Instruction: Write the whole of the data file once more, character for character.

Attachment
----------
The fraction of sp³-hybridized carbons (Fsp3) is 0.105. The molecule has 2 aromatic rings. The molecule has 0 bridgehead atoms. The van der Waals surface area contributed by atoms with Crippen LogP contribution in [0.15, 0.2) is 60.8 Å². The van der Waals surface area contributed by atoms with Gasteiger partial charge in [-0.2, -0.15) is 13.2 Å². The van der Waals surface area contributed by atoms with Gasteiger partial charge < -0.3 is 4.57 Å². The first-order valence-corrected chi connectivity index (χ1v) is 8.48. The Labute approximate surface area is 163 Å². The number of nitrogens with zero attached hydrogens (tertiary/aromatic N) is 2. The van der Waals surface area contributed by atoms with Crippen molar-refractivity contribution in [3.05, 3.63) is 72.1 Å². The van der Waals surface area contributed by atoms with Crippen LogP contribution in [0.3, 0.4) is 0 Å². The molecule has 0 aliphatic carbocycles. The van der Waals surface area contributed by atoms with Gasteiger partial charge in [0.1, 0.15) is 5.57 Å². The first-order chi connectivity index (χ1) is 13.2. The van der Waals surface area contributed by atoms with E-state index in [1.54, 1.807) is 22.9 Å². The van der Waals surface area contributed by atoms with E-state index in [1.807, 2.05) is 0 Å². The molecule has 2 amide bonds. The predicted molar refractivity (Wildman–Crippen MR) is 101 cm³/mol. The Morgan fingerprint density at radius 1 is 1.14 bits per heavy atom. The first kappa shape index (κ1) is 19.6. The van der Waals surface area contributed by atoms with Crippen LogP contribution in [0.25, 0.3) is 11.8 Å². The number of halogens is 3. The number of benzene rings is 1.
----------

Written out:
The fraction of sp³-hybridized carbons (Fsp3) is 0.105. The molecule has 2 aromatic rings. The molecule has 0 bridgehead atoms. The van der Waals surface area contributed by atoms with Crippen LogP contribution in [0.15, 0.2) is 60.8 Å². The van der Waals surface area contributed by atoms with Gasteiger partial charge in [-0.2, -0.15) is 13.2 Å². The van der Waals surface area contributed by atoms with Gasteiger partial charge < -0.3 is 4.57 Å². The first-order valence-corrected chi connectivity index (χ1v) is 8.48. The Labute approximate surface area is 163 Å². The number of nitrogens with zero attached hydrogens (tertiary/aromatic N) is 2. The van der Waals surface area contributed by atoms with Crippen molar-refractivity contribution in [3.05, 3.63) is 72.1 Å². The van der Waals surface area contributed by atoms with Crippen LogP contribution in [0.3, 0.4) is 0 Å². The molecule has 0 aliphatic carbocycles. The van der Waals surface area contributed by atoms with Gasteiger partial charge in [0.1, 0.15) is 5.57 Å². The first-order chi connectivity index (χ1) is 13.2. The van der Waals surface area contributed by atoms with E-state index in [1.54, 1.807) is 22.9 Å². The van der Waals surface area contributed by atoms with E-state index in [1.807, 2.05) is 0 Å². The molecule has 2 amide bonds. The predicted molar refractivity (Wildman–Crippen MR) is 101 cm³/mol. The Morgan fingerprint density at radius 1 is 1.14 bits per heavy atom. The first kappa shape index (κ1) is 19.6. The van der Waals surface area contributed by atoms with Crippen LogP contribution in [0.25, 0.3) is 11.8 Å². The number of halogens is 3. The number of benzene rings is 1.